Teacher assistants got a reprieve Tuesday as Republican leaders presented a new budget proposal designed to withstand a possible veto from Democratic Gov. Bev Perdue.
The new $19.7 billion budget deletes the deep cuts to teacher assistants that were in the earlier Senate and House proposals. The budget keeps money to hire more than 1,100 teachers to reduce class sizes in first through third grades. But local school districts must find more savings, $124 million, on their own.
The budget has the backing of at least five House Democrats, but Perdue and state education leaders were quick to call the rewrite little more than a shell game that drains public schools and universities.
Republican leaders, however, touted their plan as a protecting classrooms while cutting spending and letting the 1-cent temporary sales tax increase expire.
"I think this is a responsible, reasonable budget to move North Carolina forward," said Senate leader Phil Berger, an Eden Republican. The full Senate is expected to take a preliminary vote today.
Democrats said the budget moves money around to try to camouflage holes.
Perdue stepped up her opposition in a conference call with reporters.
"What you've got in the Senate budget is just a shuffling around of money," she said. "It's a charade of sorts - trying to paper over the devastation to education and other important programs by using one-time money."
The new proposal includes significant rewrites of the $19.4 billion plan key Senate committees approved last week.
To keep more money, the Senate budget gets rid of the proposed individual income tax cut proposed last week.
The budget also takes back $72 million the Senate proposed last week to send to local school districts for construction.
Ann McColl, the State Board of Education lobbyist, said the $124 million in cuts comes on top of more than $300 million already built into the budget that local districts will lose. That amounts to $429 million local school districts will have to return to the state, she said.
"Some of the really tough decisions about positions and job losses are just being passed down to the local level," she said.
Shifts to local level
According to the state Department of Public Instruction, Wake schools would have to cut $42.3 million, Durham County schools, $9.4 million, and Johnston County schools, $9.5 million.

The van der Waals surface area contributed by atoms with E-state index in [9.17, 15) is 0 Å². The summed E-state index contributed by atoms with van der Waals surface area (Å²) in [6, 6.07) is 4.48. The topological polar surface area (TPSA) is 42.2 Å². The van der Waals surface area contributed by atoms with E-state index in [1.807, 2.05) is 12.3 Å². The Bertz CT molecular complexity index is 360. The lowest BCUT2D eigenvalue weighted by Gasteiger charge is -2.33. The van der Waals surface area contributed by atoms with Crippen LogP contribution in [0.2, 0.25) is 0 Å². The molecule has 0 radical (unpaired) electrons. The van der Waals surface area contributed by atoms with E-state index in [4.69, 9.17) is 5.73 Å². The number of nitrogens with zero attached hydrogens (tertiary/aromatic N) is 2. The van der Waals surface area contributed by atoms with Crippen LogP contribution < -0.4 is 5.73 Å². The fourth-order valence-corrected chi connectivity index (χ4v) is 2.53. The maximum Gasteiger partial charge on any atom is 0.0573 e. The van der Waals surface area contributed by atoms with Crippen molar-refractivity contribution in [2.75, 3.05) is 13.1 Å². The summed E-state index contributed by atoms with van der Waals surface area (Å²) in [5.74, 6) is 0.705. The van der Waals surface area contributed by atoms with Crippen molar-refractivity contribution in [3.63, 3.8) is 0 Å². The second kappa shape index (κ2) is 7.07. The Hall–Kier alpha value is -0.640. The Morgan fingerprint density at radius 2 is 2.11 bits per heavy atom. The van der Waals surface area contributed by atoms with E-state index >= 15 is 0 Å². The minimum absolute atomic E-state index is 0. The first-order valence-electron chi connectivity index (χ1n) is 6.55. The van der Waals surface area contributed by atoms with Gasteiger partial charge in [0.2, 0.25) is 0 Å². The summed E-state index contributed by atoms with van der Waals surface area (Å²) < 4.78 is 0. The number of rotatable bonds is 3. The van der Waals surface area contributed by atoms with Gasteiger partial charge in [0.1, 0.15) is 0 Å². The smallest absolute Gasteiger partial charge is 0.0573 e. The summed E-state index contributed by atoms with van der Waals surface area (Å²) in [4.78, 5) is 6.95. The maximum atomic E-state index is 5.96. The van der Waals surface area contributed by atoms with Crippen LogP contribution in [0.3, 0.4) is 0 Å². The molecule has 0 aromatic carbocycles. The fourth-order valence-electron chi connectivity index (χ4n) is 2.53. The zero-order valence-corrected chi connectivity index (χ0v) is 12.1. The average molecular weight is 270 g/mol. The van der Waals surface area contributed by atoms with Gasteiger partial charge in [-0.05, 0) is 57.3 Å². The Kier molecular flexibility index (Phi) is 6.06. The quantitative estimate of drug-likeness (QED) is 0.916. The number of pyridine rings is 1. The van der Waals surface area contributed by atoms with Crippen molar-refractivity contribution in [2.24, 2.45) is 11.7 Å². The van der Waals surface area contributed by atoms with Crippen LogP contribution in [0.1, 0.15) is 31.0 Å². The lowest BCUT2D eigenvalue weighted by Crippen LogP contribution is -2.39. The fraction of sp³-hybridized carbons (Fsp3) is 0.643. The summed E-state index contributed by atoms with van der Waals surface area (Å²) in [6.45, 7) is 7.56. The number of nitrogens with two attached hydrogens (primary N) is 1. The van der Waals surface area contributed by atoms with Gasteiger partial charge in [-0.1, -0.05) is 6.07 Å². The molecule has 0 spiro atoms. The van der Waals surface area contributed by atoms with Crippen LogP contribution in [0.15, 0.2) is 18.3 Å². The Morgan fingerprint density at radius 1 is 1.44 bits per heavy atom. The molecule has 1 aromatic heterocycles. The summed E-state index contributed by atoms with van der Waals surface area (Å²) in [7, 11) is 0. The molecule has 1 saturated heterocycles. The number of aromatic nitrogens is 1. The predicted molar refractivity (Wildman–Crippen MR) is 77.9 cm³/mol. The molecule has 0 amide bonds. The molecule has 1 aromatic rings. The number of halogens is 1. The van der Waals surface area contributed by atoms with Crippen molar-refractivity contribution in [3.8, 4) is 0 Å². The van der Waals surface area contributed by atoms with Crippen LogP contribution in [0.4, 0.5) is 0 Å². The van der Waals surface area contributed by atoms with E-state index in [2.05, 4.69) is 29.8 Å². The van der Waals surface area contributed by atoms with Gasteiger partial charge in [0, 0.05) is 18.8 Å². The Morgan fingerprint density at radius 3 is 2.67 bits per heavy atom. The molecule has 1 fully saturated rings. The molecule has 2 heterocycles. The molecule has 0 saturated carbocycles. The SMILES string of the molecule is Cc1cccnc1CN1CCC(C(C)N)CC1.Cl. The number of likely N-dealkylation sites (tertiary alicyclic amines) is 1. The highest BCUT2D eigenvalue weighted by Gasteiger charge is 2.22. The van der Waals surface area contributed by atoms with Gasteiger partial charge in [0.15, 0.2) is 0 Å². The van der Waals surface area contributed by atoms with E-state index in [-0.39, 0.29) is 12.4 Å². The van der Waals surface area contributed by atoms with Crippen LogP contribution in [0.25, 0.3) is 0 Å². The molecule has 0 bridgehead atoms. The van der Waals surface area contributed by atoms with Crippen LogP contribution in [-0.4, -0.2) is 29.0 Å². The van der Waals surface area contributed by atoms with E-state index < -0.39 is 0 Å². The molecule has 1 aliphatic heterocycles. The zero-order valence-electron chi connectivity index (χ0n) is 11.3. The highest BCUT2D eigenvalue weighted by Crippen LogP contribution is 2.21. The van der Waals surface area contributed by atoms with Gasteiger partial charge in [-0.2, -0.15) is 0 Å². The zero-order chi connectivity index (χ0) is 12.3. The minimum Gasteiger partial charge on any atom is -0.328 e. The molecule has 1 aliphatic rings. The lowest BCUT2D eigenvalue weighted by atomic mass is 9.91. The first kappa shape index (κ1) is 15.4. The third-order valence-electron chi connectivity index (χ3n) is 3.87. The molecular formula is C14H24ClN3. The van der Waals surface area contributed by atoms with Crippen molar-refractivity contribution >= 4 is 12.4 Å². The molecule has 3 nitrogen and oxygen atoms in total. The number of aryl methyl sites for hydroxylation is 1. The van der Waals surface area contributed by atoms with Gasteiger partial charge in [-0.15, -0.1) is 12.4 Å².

Perdue's budget also shifted some state education expenses to local school districts, making school bus replacement, payment of workers' compensation claims and lawsuits local responsibilities. GOP budget writers did not go along with those suggestions.
House Speaker Thom Tillis, a Mecklenburg County Republican, said Perdue's rhetoric does not match the budget numbers. The difference between the Perdue proposal and the legislative plan for total education spending on K-12 public schools, community colleges and state universities is a few percentage points, he said.
The GOP budget does cut assistant principals, school clerks, janitors, guidance counselors and other school workers, reductions Democrats say would not be needed if Republicans agreed to keep at least part of the temporary sales tax increase.
Perdue said the budget needs more money in it, but would not say whether she would veto it.
"There are a lot of moving parts to this whole thing," she said.
Rep. Jim Crawford, an Oxford Democrat who worked on the budget deal, said he hopes Perdue doesn't veto the budget. He has not decided what he'll do if she does.
"That's a little ways down the road," he said.
Staff writer Craig Jarvis contributed to this report.
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